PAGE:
Monday, February 15, 2010

India Trip : Day 1 : Post 5

This is khandvi, a Gujarati staple and specialty.

Silky smooth in texture, and spicy in taste, it was demolished within minutes of arrival (yes, you bastards! you know exactly who you are!!!)

But why not? It's a masterpiece of conception, execution and delivery.

First up, in involves chickpea flour, spices and water and blended over heat into a thick batter. Then, the batter is spread out real thin onto flat oiled surfaces while it is still hot, and left to cool.

The batter which dries up is then rolled into thin rolls which are sliced.

Following that, oil is heated to a high temperature, and mustard tossed into it. This hot mixture is then poured all over the (sliced) rolls.


Incidentally, this technique of frying spices in hot oil and pouring on or into dishes -- baghar or tadka -- which perfumes the entire dish with the spices is the only unique innovation that Indian cuisine has ever made.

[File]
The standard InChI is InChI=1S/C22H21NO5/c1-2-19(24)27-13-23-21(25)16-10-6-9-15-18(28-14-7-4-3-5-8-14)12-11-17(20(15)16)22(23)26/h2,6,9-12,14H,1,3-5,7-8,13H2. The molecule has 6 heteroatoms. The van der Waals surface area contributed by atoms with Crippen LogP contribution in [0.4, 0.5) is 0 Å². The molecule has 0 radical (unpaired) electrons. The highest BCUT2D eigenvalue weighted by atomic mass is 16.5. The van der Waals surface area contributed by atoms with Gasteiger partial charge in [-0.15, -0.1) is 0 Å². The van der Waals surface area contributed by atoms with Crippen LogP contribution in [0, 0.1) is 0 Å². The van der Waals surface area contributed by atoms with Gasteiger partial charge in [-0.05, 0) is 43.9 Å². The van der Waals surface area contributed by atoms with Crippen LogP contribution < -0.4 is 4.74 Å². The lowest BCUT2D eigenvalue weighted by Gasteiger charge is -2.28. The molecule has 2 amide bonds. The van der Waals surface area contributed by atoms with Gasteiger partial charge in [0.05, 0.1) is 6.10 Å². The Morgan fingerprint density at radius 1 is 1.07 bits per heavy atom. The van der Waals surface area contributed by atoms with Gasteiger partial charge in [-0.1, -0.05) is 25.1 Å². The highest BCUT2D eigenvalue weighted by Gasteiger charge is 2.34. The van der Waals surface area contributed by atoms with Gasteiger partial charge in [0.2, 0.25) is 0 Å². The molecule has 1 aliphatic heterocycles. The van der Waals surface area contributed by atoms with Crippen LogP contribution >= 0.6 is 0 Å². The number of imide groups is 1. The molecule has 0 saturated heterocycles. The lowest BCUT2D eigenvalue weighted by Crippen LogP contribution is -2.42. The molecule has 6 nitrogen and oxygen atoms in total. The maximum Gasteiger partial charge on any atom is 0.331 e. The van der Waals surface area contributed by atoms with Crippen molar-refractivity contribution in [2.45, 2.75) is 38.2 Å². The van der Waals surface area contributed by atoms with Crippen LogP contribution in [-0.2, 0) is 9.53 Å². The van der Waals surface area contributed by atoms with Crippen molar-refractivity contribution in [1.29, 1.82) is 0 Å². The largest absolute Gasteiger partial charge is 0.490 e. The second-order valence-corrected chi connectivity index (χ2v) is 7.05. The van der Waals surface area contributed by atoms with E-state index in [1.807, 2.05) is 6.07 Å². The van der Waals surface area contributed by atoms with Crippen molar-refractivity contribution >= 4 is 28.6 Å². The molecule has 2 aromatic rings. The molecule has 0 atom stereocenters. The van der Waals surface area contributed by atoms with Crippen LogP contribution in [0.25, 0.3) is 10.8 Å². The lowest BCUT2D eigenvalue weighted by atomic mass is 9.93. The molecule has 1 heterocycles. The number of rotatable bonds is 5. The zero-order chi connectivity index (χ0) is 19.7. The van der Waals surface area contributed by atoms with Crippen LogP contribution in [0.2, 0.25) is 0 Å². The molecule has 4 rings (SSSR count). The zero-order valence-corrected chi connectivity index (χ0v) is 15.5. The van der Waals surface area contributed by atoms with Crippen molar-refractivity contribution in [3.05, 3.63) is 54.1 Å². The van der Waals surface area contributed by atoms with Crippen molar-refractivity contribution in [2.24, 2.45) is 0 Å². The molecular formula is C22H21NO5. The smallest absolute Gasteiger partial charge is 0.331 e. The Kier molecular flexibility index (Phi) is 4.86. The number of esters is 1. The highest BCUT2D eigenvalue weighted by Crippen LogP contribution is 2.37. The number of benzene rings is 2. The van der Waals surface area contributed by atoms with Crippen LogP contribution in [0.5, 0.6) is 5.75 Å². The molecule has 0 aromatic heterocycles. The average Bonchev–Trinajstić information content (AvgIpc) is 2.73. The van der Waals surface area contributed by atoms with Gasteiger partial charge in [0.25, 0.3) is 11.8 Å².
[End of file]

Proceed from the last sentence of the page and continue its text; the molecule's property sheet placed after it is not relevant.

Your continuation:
This is not as pejorative as it sounds - all the other techniques - roasting, steaming, frying - arise all over the globe. In fact, the Indians were taught the concept of steaming by the Chinese traders in the 10th century.

An innovation at this basic level is extraordinarily high praise indeed!


hector said...

Wow. Interesting dish. Is the batter not cooked again after being rolled out, dried, and rolled back up? What is the consistency of the final dish? It looks like bamboo shoots but sounds more like a savory baclava.

ShockingSchadenfreude said...

The consistency is that of a quivering flan (hard to believe but true!) except that these are "solid" and can (and should) be picked up with your hand and eaten.

It is nothing like baklava which is a lot flakier.